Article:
With the aid of editor Chris King as well as sound editors Stephen Griffiths and Andy Shelley compiling many of the interviews with Winehouse’s friends, family, and collaborators during the course of the film. Asif Kapadia would use all of this footage to tell Amy’s story from this young girl who had lived largely with her mother after her parents divorced at the age of nine to her love for music when she was in her teens. Notably jazz as she was considered someone who knew every jazz record from front to back as her first album in 2003’s Frank showcased that love as her original aspirations were to just be a jazz singer playing small jazz clubs and succeed through that. Once she moved to the Camden area in North London during a thriving period in the music scene where a lot of indie bands such as the Kills and Babyshambles were playing at that time. Things suddenly changed when Winehouse met Fielder-Civil who would introduce her to drugs and all sorts of things.
Fielder-Civil isn’t a bad person as he really did love Winehouse but he was part of a scene that was quite destructive and it definitely snowballed into total chaos as they would marry in 2007 until he would be incarcerated for possession later that year. The person that is the film’s real villain is Winehouse’s father Mitchell who would be in Amy’s life around the time she would become famous and then use her for his own reality TV show that had him with a camera crew when all she wanted was her father. It’s among these moments in the film that is heartbreaking to watch as well as Winehouse’s big moment when she won Grammys including one for Record of the Year for the song Rehab where she was in Britain because she wasn’t well-enough to travel. Family and friends were at this event with her as it should’ve been a big moment but a friend of Winehouse recalled how sad it was because all Winehouse wanted was to get high to cope with not having her husband around and all of the bullshit that fame has brought her.
The final months of Winehouse’s life didn’t just show her trying to clean herself up and get ready to make a new album but it also showed the struggle she was going through that led to her final concert a month before her death in Belgrade, Serbia where the footage is just sad. Especially as she wasn’t mentally nor emotionally ready to perform in front of a large audience as it show how far she’s descended as the people in her band were concerned as are management and others in the industry which is quite surprising considering how cynical the music business is. With the aid of cinematographers Rafael Bettega, Jake Clennel, and Ernesto Herrmann in shooting aerial footage of some of the locations that were important in Winehouse’s life. Kapadia would also emphasize the importance of Winehouse’s music as lyrics would appear on some of the footage to express the pain of what she was singing to express parts of her life while there’s score music by Antonio Pinto, that is mainly ambient music with some orchestral piano pieces, that play into some of the darker moments in Winehouse’s tragic life.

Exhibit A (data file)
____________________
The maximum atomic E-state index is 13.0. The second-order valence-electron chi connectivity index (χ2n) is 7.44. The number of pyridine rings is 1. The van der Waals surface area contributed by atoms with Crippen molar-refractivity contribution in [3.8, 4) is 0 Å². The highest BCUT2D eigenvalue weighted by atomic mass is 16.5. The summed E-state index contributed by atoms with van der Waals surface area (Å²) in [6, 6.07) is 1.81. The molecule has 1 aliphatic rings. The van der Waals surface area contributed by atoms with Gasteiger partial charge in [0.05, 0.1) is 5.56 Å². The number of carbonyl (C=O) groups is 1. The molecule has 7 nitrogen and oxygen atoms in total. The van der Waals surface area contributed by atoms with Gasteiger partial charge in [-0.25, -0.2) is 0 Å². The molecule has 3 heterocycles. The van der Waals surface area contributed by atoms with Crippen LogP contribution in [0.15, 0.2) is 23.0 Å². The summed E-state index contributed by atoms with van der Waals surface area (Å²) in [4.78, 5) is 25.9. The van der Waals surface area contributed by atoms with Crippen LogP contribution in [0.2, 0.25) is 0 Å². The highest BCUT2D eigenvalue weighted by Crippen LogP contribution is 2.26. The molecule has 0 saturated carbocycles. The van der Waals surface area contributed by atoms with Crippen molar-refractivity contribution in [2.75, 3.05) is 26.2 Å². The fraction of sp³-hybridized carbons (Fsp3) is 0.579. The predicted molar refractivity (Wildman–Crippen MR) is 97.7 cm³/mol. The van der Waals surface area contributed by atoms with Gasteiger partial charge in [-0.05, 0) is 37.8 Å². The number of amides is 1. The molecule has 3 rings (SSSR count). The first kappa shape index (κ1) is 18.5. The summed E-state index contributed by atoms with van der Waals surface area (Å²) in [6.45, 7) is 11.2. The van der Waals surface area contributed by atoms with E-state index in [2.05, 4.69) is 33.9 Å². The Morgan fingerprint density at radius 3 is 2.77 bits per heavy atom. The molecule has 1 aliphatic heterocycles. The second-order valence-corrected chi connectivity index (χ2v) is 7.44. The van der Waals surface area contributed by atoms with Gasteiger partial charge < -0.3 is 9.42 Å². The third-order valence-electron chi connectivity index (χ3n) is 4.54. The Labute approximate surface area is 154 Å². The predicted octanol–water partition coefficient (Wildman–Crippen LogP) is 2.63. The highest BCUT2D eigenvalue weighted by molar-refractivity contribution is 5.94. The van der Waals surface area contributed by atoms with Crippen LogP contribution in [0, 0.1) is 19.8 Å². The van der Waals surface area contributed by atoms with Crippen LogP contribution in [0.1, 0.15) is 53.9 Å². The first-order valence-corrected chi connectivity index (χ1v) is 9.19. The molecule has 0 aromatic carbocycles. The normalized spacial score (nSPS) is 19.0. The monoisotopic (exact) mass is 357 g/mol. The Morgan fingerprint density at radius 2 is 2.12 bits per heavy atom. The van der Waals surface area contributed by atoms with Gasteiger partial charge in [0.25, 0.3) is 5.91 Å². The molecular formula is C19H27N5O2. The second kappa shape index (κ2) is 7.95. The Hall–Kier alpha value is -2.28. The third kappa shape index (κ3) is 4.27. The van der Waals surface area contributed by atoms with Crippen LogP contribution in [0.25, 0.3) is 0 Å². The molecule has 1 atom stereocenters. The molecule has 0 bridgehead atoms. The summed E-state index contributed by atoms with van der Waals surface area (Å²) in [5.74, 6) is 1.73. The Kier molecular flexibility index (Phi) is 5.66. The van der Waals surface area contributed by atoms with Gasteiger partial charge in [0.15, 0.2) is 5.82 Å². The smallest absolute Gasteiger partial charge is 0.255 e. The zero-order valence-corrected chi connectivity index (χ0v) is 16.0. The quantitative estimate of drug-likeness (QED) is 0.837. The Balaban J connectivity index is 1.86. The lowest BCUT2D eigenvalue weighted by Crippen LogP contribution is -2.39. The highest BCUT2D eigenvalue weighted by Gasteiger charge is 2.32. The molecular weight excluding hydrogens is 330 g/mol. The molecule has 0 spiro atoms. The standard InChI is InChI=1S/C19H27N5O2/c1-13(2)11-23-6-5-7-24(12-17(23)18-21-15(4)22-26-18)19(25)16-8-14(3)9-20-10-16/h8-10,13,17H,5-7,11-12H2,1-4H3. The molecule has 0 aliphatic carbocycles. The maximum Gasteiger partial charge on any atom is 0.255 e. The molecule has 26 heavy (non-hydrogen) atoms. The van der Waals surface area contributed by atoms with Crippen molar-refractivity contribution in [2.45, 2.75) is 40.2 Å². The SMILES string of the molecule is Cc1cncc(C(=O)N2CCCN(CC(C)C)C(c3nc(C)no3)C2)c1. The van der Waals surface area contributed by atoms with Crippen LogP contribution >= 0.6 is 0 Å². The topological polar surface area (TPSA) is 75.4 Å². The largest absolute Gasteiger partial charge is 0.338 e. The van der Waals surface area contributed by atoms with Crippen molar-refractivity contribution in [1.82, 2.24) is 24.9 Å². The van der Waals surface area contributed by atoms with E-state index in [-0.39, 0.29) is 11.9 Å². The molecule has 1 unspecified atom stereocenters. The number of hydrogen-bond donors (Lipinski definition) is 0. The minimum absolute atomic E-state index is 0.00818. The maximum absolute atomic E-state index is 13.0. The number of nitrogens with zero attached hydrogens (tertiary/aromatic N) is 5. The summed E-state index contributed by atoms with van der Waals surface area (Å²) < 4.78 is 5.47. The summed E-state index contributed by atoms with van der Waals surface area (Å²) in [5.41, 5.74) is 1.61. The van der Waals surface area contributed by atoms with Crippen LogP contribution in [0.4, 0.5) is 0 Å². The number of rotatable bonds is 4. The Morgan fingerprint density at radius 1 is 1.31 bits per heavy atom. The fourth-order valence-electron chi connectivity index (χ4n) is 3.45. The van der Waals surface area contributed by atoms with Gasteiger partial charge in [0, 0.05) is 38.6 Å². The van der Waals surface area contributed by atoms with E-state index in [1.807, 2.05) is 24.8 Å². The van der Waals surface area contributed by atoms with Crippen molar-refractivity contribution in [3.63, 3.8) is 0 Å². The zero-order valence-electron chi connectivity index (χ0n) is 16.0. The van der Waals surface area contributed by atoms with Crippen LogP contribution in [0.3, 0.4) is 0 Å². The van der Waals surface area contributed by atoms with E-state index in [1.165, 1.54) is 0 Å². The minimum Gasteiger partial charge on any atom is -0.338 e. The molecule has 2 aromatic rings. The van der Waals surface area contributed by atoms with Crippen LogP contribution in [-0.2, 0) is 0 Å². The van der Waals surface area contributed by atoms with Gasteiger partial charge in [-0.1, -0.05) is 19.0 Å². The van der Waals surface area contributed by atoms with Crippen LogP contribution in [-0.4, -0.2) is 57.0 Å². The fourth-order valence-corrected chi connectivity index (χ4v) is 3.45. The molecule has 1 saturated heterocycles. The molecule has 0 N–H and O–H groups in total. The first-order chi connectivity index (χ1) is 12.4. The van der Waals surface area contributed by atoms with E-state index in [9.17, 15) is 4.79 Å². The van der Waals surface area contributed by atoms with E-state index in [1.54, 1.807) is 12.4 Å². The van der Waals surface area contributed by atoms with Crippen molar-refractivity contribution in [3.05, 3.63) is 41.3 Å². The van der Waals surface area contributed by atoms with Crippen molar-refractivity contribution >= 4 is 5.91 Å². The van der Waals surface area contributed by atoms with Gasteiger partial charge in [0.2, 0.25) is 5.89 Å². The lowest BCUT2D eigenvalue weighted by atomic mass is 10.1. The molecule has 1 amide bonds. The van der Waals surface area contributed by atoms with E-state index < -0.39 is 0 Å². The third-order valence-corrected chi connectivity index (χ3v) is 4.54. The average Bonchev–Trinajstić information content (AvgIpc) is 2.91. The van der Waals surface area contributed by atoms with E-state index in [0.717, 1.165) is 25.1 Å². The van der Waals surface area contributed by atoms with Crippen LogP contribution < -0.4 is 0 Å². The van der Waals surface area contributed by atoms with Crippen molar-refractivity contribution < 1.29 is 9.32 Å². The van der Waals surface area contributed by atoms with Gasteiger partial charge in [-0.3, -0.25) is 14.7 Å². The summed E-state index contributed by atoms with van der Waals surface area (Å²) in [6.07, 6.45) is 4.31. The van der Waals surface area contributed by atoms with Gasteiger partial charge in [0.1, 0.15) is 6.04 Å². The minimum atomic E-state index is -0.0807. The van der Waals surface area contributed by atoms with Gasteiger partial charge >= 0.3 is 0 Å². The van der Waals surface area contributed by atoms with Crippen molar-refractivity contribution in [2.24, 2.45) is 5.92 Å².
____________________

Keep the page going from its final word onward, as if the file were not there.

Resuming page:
Amy is a tremendous film from Asif Kapadia. It’s a film that isn’t just an artist that was gone too soon but also a troubled exploration of someone with a great gift but had trouble dealing with additional baggage that comes with being successful. In the end, Amy is a visceral yet astonishing film from Asif Kapadia.
Asif Kapadia Films: (The Sheep Thief) - (The Warrior (2001 film)) - (The Return (2006 film)) - (Far North (2007 film)) - Senna - (Ali and Nino)- Diego Maradona (2019 film)
© thevoid99 2017
Wednesday, June 28, 2017
Directed by John Carney and screenplay by Carney from a story by Carney and Simon Carmody, Sing Street is the story of a teenage boy who falls in love with a girl who is a few years older than her as he decides to impress by forming a band. The film is a coming-of-age film set in 1980s Dublin at a time when the indie music scene is thriving as a boy tries to win the heart of a girl through music. Starring Ferdia Walsh-Peelo, Lucy Boynton, Maria Doyle Kennedy, Jack Reynor, Kelly Thornton, and Aiden Gillen. Sing Street is a charming and entertaining film from John Carney.
Set in 1985 Dublin, the film follows a 15-year old boy who is transferred to a new school where he meets a 16-year old girl and falls for her by claiming he’s in a band which he would form to impress her. The film definitely play into a period in time where so much is happening with popular music in the 1980s as this young kid is trying to find his place in the world as he’s encouraged by his older brother to make music to win over this girl as well as find an outlet in this stifling environment through the school he’s forced to attend as well as dealing with his parents who are on the verge of splitting up. John Carney’s screenplay doesn’t just explore the situation that the protagonist Conor Lawlor (Ferdia Walsh-Peelo) is in as it relates to financial issues within the family that forces him to attends a public school and deal with some of the way things are as well as his family life which is in disarray as his eldest brother Brendan (Jack Reynor) would introduce him to different kinds of music as well as comment about his own failures and observation about their parents.
When Conor meets this beautiful girl named Raphina (Lucy Boynton), he would lie to her about being in a band as he would meet a fellow student in Darren (Ben Carolan) who would introduce him a talented multi-instrumentalist in Eamon (Mark McKenna). Through Eamon, Conor would learn to write songs as they would get other students to be part of their band and Raphina, who is an aspiring model, would be their ingénue who would appear in their videos. Though Raphina has a boyfriend, she would begin a relationship with Conor as she would be his muse as well as give him a new name in Cosmo. It would play into Conor’s own development as well as revelations about why Brendan hasn’t gone through with his own aspirations into being a musician as he and Conor, along with their sister Ann (Kelly Thornton), are dealing with the growing split from their parents (Aiden Gillen and Maria Doyle Kennedy). The growing turmoil in Conor’s family life as well as his own growing pains would give Conor ideas for songs as he would ultimately get the chance to play these songs to the kids in Dublin.